IN 1993 I PUBLISHED a short little book called, “If Only I Could Stay.”
Unlike the previous three books I had already written,
this book was intended primarily for Torah-observant Jews.
I was on my way back to Eretz Yisroel after a three-year stay in Toronto,
and I was astonished,
and sometimes bothered,
by the reaction of many religious people to my decision.
When a non-religious Jew asked me,
“Why would you want to move back to Israel?”
I was never surprised.
They had yet to learn and appreciate what Eretz Yisroel means from a Torah perspective,
even in this day and age.
As far as they could see I was moving to a danger zone and a place
lacking financial opportunity.
Pursuing a closer relationship with God from their perspective was no reason to leave behind family, o
pportunity, and the comforts of an advanced society.
However, when I was asked the same question by religious Jews,
it confused me.
They were supposed to know the answer to the question already.
They acted as if they knew first hand that Eretz Yisroel was
the last place God would want a Jew to live today.
Only on occasion did I hear from an observant Jew:
“Wow, I admire you for that.
I have no desire to go there right now in my present situation,
but I certainly appreciate your willingness to live there.”
This type of response I could accept back in 1993 because at that
time I did not see any reason for Jews to suddenly pick up and make
aliyah en masse.
I certainly could not imagine it happening before Moshiach came
given how attached Jews—including and sometimes especially religious
Jews—had become to the comforts and conveniences of Diaspora life.
Thus, at the time I returned back to Eretz Yisroel,
making aliyah was a to-each-his-own kind of a thing.
Understandably, just as I was a fish out of water outside of Israel,
many Jews were fish out of water in Israel.
Nevertheless, did that justify what I often detected as a general
disdain for Eretz Yisroel and making aliyah?
The question became even stronger when I recalled that it was specifically
the rejection of Eretz Yisroel,
back in the generation of Moshe Rabbeinu,
that resulted in 40 years of desert wandering.
It was as if their sin was our sin,
that we had failed to learn the lesson from their punishment,
and that we were setting ourselves up for a similar fate, God forbid.
This compelled me to write the book,
“If Only I Could Stay.”
As the title implies,
the book was for Jews who had lost the “forest for the trees,”
making the Diaspora their new Eretz Yisroel.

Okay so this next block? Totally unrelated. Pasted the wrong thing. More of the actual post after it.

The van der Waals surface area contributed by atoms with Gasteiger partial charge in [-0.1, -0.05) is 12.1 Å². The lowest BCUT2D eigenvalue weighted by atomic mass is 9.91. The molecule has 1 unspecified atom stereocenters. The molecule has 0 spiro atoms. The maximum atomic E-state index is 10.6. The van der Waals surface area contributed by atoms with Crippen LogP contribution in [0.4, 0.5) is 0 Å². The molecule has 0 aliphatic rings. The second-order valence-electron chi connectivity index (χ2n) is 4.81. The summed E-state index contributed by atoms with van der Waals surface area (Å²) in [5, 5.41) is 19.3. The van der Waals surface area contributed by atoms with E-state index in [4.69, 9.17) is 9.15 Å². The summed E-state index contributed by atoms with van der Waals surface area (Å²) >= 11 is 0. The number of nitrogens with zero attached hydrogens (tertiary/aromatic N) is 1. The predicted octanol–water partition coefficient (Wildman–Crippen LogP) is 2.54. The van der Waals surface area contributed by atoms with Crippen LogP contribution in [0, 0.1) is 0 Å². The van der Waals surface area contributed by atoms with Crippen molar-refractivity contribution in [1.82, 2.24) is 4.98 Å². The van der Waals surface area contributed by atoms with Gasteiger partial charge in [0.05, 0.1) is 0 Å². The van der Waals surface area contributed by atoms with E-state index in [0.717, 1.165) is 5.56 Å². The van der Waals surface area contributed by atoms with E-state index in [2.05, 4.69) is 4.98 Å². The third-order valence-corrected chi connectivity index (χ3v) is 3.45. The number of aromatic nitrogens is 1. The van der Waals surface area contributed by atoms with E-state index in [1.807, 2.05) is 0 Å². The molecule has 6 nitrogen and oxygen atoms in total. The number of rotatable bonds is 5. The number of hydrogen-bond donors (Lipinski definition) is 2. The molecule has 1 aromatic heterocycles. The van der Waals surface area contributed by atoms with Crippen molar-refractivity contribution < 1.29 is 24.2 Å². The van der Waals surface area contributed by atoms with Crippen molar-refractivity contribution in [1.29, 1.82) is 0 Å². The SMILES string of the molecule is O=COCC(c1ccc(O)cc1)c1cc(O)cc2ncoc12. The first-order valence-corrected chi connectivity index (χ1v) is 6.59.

“Yes,” I imagined many of them mournfully telling Moshiach,
“I guess we have to go and follow you to Eretz Yisroel.
If only we could stay here in the Diaspora where we feel so at home.”
There is no question that making aliyah at this stage of history is a
personal decision that must take into account many important halachic issues.
Certainly until the Gedolei HaDor—the Torah leaders of the generation—call for mass aliyah,
no one else can with any authority.
Nevertheless, this only addresses the halachic aspect of the issue.
When the Spies rejected the Land of Israel in Moshe Rabbeinu’s time they
too had yet to be obligated to cross the border into Eretz Yisroel.
Somehow their rejection of the Land so loved by their ancestors m
eant so much more than simply the refusal to settle down in that very land.
In fact, it is that very rejection of Eretz Yisroel that is holding up the Final Redemption,
implied by the following:
You will arise and show Tzion mercy, for the time to favor her,
for the appointed time has come.
For your servants have cherished her stones and favor her dust. (Tehillim 102:14- 15)
The appointed time?
The Final Redemption.
The name used by the prophets to refer to the Jewish people in their ultimate state of existence on the Land.
Apparently the transition to that final state of redemption will not be smooth,
and the Jewish people will require Divine mercy to survive it.
The source of merit for such mercy?
According to Dovid HaMelech:
The Jewish people’s intense love of Eretz Yisroel.
What many fail to realize,
especially when it comes to concepts such as aliyah,
is that halachah is just the starting point.
Fulfilling a halachah may be enough from a halachic point of view,
but may not be enough from a hashkofic viewpoint,
and it can make a major difference down the line, as it says: